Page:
The extent of cereal cultivation among the Bronze Age to Turkic period societies of Kazakhstan determined using stable isotope analysis ofbone collagen

G. Motuzaite Matuzeviciute*, E. Lightfoot, T. C. O'Connell, D. Voyakin, X. Liu, V. Loman, S. Svyatko, E. Usmanova, M. K. Jones

*Corresponding author for this work

Research output: Contribution to journalArticle

48 Citations (Scopus)
52 Downloads (Pure)

Abstract

This paper explores the contribution of plant foods to the diet of presumed pastoral societies in Kazakhstan. Carbon and nitrogen stable isotope analysis, together with radiocarbon dating, was carried out on human and animal bones from 25 Chalcolithic, Bronze Age, Early Iron Age, Hunic and Turkic sites across Kazakhstan. We use these data to examine dietary differences across time and space within and between populations.Our results show that at the Bronze Age sites of mountainous southern Kazakhstan people consumed C4 plants, likely domesticated millets (Panicum miliaceum and Setaria italica) as supported by previously published archaeobotanical direct evidence. By dating individuals with high δ13C values we find the earliest evidence to date of the consumption of large quantities of millet in Central Asia. By contrast, there is little input of C4 plants to diets of individuals dating to the Bronze Age from northern Kazakhstan. Stable isotope data from later periods show that from the Early Iron Age and continuing through to the Turkic period, C4 plants were a major component of the human food web across the region. The wide variety of stable isotope results, both within and between contemporary sites from the southern regions of Kazakhstan, indicates a diversity of food choice.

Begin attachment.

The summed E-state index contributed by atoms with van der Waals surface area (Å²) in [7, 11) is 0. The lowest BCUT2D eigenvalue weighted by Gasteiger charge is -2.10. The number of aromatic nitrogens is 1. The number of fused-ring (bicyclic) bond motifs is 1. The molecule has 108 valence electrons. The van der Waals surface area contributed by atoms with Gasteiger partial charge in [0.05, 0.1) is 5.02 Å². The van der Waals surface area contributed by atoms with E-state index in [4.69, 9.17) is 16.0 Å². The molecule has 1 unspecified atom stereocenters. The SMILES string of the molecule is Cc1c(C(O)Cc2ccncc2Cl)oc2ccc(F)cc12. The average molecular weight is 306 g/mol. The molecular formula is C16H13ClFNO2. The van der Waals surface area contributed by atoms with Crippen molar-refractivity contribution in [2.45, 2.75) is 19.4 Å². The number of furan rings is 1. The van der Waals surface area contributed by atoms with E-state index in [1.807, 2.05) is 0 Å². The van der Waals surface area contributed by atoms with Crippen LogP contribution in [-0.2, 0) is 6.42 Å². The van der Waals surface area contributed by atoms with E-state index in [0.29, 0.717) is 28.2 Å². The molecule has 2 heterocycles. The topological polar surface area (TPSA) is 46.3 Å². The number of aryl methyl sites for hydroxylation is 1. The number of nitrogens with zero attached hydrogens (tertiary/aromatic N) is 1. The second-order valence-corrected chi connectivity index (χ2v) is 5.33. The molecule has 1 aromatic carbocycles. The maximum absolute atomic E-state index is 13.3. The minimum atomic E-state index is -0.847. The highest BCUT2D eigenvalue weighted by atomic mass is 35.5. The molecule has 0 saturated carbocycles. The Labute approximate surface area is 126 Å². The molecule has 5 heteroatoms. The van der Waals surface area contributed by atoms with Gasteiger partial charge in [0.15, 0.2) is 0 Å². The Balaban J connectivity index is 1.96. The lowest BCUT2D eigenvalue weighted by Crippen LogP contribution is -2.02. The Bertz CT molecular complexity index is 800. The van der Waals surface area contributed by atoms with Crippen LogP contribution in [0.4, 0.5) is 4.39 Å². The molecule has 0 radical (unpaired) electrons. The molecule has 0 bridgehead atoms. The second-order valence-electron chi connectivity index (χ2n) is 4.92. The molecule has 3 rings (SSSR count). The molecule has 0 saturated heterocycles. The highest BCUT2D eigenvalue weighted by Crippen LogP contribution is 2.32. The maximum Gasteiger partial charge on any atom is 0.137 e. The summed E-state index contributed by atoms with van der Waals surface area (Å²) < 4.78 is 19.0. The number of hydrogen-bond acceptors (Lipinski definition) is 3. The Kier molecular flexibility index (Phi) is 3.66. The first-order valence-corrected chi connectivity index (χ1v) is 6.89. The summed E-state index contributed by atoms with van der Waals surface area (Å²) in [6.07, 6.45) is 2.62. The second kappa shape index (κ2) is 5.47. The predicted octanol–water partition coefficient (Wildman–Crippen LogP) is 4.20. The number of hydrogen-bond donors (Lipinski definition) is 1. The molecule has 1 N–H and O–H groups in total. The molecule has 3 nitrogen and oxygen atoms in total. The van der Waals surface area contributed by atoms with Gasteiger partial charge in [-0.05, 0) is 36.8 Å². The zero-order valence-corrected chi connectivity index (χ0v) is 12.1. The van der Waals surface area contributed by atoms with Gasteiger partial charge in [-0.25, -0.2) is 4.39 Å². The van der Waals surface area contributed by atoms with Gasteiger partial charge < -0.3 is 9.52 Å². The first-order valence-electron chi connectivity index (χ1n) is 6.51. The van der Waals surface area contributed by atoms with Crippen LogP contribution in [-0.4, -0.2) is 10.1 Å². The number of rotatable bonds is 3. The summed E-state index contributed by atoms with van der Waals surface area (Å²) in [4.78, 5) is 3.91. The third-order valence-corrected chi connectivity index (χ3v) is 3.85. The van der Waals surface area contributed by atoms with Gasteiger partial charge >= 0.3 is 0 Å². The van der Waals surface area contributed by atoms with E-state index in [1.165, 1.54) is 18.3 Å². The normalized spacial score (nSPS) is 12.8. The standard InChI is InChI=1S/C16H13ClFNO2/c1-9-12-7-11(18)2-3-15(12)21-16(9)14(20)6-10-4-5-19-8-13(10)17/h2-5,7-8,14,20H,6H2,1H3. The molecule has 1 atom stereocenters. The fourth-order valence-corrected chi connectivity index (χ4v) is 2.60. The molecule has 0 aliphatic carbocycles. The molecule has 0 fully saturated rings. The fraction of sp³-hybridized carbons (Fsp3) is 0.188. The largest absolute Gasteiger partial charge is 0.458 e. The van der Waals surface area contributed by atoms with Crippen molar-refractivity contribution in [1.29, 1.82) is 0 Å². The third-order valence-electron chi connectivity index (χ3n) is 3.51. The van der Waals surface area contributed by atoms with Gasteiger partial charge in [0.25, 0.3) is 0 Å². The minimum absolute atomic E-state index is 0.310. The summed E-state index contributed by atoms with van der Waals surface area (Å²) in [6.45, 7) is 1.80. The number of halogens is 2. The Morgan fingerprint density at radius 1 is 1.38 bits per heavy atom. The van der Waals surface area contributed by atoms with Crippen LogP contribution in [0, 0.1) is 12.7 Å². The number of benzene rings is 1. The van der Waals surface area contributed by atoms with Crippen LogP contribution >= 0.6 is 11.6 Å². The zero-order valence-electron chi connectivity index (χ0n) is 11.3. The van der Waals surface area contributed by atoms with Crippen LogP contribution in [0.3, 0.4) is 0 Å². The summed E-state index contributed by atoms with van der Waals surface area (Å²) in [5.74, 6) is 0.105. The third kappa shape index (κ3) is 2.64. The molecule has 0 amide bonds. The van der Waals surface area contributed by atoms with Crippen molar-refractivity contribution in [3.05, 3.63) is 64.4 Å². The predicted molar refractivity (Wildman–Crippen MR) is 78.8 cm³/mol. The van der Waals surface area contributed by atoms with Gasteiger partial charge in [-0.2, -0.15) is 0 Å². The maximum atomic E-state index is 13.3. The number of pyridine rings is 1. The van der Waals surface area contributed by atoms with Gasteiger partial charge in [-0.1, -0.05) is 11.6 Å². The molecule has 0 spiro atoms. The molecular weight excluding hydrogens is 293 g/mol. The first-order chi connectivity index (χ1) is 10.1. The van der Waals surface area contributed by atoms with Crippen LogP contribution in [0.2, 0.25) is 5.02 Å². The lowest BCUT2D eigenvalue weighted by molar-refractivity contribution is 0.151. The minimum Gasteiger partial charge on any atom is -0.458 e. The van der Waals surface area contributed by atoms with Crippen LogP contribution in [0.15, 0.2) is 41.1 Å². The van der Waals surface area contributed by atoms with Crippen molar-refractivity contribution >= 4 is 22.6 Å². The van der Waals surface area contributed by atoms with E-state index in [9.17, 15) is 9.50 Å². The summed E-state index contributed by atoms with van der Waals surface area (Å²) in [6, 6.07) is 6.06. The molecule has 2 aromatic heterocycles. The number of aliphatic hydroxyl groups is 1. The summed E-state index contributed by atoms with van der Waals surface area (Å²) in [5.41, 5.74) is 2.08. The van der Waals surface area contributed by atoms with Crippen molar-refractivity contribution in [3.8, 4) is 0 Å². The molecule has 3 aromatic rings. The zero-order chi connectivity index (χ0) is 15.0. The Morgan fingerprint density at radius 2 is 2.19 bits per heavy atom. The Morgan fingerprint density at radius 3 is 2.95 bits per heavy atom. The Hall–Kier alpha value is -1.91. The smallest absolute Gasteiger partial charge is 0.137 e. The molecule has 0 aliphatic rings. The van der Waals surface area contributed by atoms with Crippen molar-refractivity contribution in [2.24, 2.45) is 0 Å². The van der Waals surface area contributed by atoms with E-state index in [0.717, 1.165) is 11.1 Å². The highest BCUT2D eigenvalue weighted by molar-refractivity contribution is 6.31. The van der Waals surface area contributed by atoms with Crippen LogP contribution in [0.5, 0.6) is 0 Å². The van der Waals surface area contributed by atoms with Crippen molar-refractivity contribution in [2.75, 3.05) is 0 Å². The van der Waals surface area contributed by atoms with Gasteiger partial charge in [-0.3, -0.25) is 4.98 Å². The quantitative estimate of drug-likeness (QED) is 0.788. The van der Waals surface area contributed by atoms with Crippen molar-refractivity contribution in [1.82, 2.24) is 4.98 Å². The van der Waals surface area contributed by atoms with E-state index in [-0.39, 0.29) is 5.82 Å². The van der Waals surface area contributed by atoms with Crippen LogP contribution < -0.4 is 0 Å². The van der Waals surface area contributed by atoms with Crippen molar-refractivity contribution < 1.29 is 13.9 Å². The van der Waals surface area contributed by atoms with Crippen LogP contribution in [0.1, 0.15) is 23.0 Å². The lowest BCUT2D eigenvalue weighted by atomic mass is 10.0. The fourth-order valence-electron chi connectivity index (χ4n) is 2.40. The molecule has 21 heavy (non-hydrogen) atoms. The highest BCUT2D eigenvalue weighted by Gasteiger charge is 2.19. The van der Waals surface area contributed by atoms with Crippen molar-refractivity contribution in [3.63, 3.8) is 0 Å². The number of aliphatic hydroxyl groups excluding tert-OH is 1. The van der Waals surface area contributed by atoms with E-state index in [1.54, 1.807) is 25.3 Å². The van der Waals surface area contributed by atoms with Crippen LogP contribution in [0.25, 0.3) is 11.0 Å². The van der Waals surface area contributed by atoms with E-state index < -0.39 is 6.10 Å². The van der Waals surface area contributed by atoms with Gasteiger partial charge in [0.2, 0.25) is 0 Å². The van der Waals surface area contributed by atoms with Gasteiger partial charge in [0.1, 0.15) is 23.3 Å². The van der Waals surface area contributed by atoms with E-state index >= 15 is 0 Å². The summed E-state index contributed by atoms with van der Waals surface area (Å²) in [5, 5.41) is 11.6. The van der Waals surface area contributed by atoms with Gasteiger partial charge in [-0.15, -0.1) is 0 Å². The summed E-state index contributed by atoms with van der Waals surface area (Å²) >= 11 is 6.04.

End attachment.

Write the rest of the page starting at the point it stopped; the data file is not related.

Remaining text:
Original languageEnglish
Pages (from-to)23-34
Number of pages12
JournalJournal of Archaeological Science
Volume59
DOIs
Publication statusPublished - 01 Jul 2015

Keywords

  • Bronze Age
  • C
  • Central Asia
  • Millet
  • Pastoralism
  • Steppe agriculture

ASJC Scopus subject areas

  • Archaeology
  • Archaeology

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